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When you’re starting a new business, there’s a lot of ground to cover. Although some of it varies based on the industry, product, or customers, the key components of business planning remain the same. This is exactly why an MBA is one of the most popular degrees in the country, though you don’t necessarily need to head back to school to master the basics. Here’s a look at the top six things you should keep in mind as you establish and grow your business.

1. Have an Investor Mentality

Even if you won’t be working with investors, you should think like one. “If you’re prepared to invest in a company,” says world-renowned investor Peter Lynch, “then you ought to be able to explain why in simple language that a fifth grader could understand, and quickly enough so the fifth grader won’t get bored.” Before an investor will consider handing over cash to a company, he or she wants to know:

  • How will this company make money?
  • What market segment will they tap into?
  • How much will they likely make?
  • How accurate are their projections?
  • Do they have access to emergency cash?
  • What gives them an edge or sets them apart from competitors?
  • Who is on the team and what experience do they have?
  • Does the business have contingency plans in place?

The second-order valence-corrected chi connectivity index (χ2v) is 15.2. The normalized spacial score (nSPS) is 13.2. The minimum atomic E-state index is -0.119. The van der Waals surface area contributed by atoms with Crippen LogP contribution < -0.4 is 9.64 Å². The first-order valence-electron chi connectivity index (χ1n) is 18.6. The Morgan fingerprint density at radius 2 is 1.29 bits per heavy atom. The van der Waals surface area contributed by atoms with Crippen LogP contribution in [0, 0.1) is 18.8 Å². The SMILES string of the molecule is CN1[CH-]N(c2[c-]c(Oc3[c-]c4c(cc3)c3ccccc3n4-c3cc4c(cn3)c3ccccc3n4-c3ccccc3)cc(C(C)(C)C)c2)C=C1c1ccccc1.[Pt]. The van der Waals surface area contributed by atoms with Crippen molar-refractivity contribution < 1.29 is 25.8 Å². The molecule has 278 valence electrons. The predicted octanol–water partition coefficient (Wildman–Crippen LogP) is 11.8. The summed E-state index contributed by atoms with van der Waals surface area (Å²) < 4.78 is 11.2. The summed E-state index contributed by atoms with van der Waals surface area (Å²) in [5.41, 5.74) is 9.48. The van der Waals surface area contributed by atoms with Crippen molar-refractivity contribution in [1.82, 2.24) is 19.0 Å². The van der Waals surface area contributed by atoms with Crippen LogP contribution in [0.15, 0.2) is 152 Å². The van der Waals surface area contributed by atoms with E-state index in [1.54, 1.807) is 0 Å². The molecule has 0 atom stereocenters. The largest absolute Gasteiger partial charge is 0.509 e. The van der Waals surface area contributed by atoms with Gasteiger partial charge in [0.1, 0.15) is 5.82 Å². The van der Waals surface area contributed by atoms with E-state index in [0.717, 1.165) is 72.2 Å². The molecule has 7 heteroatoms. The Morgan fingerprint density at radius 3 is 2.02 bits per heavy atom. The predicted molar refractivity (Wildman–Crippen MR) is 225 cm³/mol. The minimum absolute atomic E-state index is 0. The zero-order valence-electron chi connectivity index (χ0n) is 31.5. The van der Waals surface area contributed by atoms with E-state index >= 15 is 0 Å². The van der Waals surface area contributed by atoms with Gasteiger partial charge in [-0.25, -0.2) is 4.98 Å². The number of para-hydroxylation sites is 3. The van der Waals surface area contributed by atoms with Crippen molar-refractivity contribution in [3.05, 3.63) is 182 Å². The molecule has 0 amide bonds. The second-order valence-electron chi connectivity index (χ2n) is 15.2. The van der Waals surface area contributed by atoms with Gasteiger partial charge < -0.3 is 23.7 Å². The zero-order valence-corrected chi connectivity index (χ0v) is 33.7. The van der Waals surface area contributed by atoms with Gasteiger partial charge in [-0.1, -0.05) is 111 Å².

• What’s the exit strategy? (Retain and grow, sell off to a competitor, franchise, etc.)
  • What are the company’s strengths and weaknesses?

If you keep these things in mind while you strategize, you’re far more likely to create a profitable business that lasts.

2. Build a Dream Team and Treat them Well         

Your initial team should be a diverse group, with each person bringing different skills to the table. Oftentimes, investors will look at the people behind a business before they examine the business or strategy, simply because it’s the people who will make things happen. They’ll be the ones planning, working, and bouncing back as setbacks occur. If you can’t bring in a full team, you can bring in consultants or look for an investor with a background that can benefit you. If you’ve ever seen TV shows like Shark Tank or Dragons’ Den, you’ve seen this in action. It wasn’t just the startup capital the businesses received. They often tapped into the investor’s sales channels or distribution lines, which helped catapult the businesses to success.

It’s equally important to take care of people. Early startups attract talent with things like ownership, titles and stock options. These create real value and inspire them to behave more like owners, often accepting smaller paychecks. That said, getting them paid on their regular schedule is essential, too. “True entrepreneurs pay their people on time, all the time,” says Econet founder Strive Masiyiwa. “And they take care of the most vulnerable members of their organizations first. I’d rather someone called me a successful entrepreneur on the basis that I never missed my payroll, than on the basis that I made a billion dollars.” For the record, Mr. Masiyiwa is now worth nearly two billion dollars.

3. Create Marketing, Sales, and Estimations Budgets